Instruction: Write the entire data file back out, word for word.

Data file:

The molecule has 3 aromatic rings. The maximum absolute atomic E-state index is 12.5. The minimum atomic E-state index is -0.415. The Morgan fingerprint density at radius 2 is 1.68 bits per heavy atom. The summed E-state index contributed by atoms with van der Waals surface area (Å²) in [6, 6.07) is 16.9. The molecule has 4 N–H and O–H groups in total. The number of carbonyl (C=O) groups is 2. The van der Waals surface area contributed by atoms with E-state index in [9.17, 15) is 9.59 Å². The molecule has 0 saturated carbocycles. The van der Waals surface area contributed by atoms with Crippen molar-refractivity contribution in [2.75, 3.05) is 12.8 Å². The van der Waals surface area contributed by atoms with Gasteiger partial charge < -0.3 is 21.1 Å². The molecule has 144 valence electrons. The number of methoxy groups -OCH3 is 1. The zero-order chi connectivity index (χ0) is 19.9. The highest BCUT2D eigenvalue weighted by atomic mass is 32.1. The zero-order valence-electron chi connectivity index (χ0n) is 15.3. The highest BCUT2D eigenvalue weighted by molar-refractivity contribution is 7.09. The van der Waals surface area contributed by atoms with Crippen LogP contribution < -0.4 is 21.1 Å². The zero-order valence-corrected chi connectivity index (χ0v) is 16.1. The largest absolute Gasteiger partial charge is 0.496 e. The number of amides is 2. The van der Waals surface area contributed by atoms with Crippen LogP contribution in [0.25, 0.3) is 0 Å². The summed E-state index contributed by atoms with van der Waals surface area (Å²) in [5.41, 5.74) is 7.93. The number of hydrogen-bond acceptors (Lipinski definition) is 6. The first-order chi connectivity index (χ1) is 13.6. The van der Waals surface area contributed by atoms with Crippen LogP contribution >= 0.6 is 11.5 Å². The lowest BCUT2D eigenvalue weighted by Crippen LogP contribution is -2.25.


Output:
The molecule has 3 aromatic rings. The maximum absolute atomic E-state index is 12.5. The minimum atomic E-state index is -0.415. The Morgan fingerprint density at radius 2 is 1.68 bits per heavy atom. The summed E-state index contributed by atoms with van der Waals surface area (Å²) in [6, 6.07) is 16.9. The molecule has 4 N–H and O–H groups in total. The number of carbonyl (C=O) groups is 2. The van der Waals surface area contributed by atoms with E-state index in [9.17, 15) is 9.59 Å². The molecule has 0 saturated carbocycles. The van der Waals surface area contributed by atoms with Crippen molar-refractivity contribution in [2.75, 3.05) is 12.8 Å². The van der Waals surface area contributed by atoms with Gasteiger partial charge < -0.3 is 21.1 Å². The molecule has 144 valence electrons. The number of methoxy groups -OCH3 is 1. The zero-order chi connectivity index (χ0) is 19.9. The highest BCUT2D eigenvalue weighted by atomic mass is 32.1. The zero-order valence-electron chi connectivity index (χ0n) is 15.3. The highest BCUT2D eigenvalue weighted by molar-refractivity contribution is 7.09. The van der Waals surface area contributed by atoms with Crippen LogP contribution < -0.4 is 21.1 Å². The zero-order valence-corrected chi connectivity index (χ0v) is 16.1. The largest absolute Gasteiger partial charge is 0.496 e. The number of amides is 2. The van der Waals surface area contributed by atoms with Crippen LogP contribution in [0.25, 0.3) is 0 Å². The summed E-state index contributed by atoms with van der Waals surface area (Å²) in [5.41, 5.74) is 7.93. The number of hydrogen-bond acceptors (Lipinski definition) is 6. The first-order chi connectivity index (χ1) is 13.6. The van der Waals surface area contributed by atoms with Crippen LogP contribution >= 0.6 is 11.5 Å². The lowest BCUT2D eigenvalue weighted by Crippen LogP contribution is -2.25.